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Eur J Immunol. 1987 Nov;17(11):1579-83.

Three-cell-type clusters of T cells with antigen-presenting cells best explain the epitope linkage and noncognate requirements of the in vivo cytolytic response.

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Department of Zoology and Cell Biology, University College, London.


Using an established i.p. adoptive transfer system in which primed precursors of cytolytic (Tc) cells are combined with primed helper (Th) cells and alloantigen, the three-cell-type hypothesis of T-T cooperation has been tested. This hypothesis assumes that cooperation takes place through the formation of clusters, consisting of one or more Tc precursors plus one or more Th cells binding to antigen on the surface of antigen-presenting cells (APC). By using antigens in which the H-2Db epitopes recognized by the Tc precursors are presented either on the same cell as the BALB minor histocompatibility epitopes recognized by the Th cells, or a different one, the value of epitope-linkage has been explored. Epitope-linkage is found to enhance the response at low concentrations of antigen but not at high ones, in accordance with the prediction that at low concentrations individual APC will usually take up either one antigen or the other but not both from an unlinked mixture, while at high concentrations most APC will take up both whether they are linked or not. In a further test of this hypothesis, no requirement for a cognate T-T interaction could be detected. With the three-cell-type interaction thus better established, its implications in terms of efficiency compared with linked-cognate interactions and its evolution are discussed.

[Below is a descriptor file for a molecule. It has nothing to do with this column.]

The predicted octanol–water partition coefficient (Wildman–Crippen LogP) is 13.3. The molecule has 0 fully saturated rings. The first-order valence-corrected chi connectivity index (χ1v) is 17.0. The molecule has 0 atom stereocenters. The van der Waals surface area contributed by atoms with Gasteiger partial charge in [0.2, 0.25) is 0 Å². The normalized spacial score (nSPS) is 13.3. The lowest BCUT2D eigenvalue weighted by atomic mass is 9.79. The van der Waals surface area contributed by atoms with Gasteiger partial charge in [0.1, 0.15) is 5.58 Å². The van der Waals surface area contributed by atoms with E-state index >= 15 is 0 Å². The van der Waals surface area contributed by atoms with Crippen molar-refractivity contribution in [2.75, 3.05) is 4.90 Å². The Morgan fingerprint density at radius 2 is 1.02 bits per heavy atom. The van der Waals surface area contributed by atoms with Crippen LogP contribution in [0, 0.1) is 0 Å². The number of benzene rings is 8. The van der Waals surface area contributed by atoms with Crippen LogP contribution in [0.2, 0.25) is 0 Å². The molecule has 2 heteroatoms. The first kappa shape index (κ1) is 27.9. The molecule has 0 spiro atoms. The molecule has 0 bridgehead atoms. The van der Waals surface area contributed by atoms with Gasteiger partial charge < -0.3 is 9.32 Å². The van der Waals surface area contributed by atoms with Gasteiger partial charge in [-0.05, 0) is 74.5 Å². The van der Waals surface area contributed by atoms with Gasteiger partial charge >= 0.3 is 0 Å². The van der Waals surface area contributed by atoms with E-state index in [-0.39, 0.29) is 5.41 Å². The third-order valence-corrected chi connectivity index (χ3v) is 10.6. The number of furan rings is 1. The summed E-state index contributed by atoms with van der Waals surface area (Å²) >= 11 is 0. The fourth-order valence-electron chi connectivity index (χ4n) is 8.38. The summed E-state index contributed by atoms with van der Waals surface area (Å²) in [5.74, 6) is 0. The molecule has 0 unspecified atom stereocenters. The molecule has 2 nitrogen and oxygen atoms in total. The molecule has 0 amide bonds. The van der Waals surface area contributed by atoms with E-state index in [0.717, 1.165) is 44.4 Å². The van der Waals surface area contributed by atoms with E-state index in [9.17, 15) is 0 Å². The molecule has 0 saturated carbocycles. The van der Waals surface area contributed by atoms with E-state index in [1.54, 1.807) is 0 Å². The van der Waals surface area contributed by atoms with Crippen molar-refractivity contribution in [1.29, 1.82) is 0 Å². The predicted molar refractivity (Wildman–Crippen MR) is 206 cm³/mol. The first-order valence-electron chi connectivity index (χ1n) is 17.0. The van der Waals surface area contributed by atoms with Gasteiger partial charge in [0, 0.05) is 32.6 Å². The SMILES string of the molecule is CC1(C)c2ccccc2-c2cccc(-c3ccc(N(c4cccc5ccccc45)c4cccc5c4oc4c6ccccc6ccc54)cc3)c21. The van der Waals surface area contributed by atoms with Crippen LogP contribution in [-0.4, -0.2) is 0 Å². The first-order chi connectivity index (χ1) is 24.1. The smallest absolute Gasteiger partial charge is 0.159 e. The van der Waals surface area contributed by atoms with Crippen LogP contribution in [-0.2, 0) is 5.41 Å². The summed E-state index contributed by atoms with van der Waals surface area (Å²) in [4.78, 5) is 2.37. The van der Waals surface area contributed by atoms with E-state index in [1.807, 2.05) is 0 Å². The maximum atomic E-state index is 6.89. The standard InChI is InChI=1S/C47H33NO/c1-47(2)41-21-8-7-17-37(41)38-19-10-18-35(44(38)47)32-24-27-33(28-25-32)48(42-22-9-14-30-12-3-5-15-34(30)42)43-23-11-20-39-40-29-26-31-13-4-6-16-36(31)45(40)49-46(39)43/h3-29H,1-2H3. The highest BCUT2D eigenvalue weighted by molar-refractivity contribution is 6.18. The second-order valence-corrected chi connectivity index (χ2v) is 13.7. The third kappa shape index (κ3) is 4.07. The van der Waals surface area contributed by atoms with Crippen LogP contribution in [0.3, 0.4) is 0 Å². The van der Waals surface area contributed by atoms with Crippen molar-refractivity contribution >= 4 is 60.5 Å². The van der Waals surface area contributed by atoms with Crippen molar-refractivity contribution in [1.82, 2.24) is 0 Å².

[Indexed for MEDLINE]

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